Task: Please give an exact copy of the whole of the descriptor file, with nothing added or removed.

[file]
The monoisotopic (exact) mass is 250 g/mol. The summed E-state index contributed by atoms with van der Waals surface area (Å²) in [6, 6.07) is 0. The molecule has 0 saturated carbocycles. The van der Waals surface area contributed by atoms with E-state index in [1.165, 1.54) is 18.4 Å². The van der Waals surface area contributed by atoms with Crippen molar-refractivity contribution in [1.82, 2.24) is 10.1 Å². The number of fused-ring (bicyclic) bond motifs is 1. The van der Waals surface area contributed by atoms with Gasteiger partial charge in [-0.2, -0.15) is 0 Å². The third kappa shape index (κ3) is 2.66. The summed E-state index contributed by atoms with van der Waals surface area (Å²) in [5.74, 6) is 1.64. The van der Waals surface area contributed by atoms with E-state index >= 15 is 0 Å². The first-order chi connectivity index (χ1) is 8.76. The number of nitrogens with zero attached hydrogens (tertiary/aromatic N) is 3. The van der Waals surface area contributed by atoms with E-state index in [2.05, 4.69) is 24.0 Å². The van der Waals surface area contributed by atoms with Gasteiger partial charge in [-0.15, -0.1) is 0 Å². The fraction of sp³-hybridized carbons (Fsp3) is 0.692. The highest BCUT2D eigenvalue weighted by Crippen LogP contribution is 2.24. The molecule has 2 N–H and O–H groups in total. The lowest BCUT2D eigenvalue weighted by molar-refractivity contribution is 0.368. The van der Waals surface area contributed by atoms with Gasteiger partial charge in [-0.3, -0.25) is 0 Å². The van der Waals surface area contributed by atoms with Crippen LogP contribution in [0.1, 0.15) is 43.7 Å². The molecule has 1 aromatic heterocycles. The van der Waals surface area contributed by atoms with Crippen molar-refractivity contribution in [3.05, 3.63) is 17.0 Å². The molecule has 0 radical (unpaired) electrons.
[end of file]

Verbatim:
The monoisotopic (exact) mass is 250 g/mol. The summed E-state index contributed by atoms with van der Waals surface area (Å²) in [6, 6.07) is 0. The molecule has 0 saturated carbocycles. The van der Waals surface area contributed by atoms with E-state index in [1.165, 1.54) is 18.4 Å². The van der Waals surface area contributed by atoms with Crippen molar-refractivity contribution in [1.82, 2.24) is 10.1 Å². The number of fused-ring (bicyclic) bond motifs is 1. The van der Waals surface area contributed by atoms with Gasteiger partial charge in [-0.2, -0.15) is 0 Å². The third kappa shape index (κ3) is 2.66. The summed E-state index contributed by atoms with van der Waals surface area (Å²) in [5.74, 6) is 1.64. The van der Waals surface area contributed by atoms with E-state index >= 15 is 0 Å². The first-order chi connectivity index (χ1) is 8.76. The number of nitrogens with zero attached hydrogens (tertiary/aromatic N) is 3. The van der Waals surface area contributed by atoms with E-state index in [2.05, 4.69) is 24.0 Å². The van der Waals surface area contributed by atoms with Gasteiger partial charge in [-0.15, -0.1) is 0 Å². The fraction of sp³-hybridized carbons (Fsp3) is 0.692. The highest BCUT2D eigenvalue weighted by Crippen LogP contribution is 2.24. The molecule has 2 N–H and O–H groups in total. The lowest BCUT2D eigenvalue weighted by molar-refractivity contribution is 0.368. The van der Waals surface area contributed by atoms with Gasteiger partial charge in [-0.3, -0.25) is 0 Å². The van der Waals surface area contributed by atoms with Crippen LogP contribution in [0.1, 0.15) is 43.7 Å². The molecule has 1 aromatic heterocycles. The van der Waals surface area contributed by atoms with Crippen molar-refractivity contribution in [3.05, 3.63) is 17.0 Å². The molecule has 0 radical (unpaired) electrons.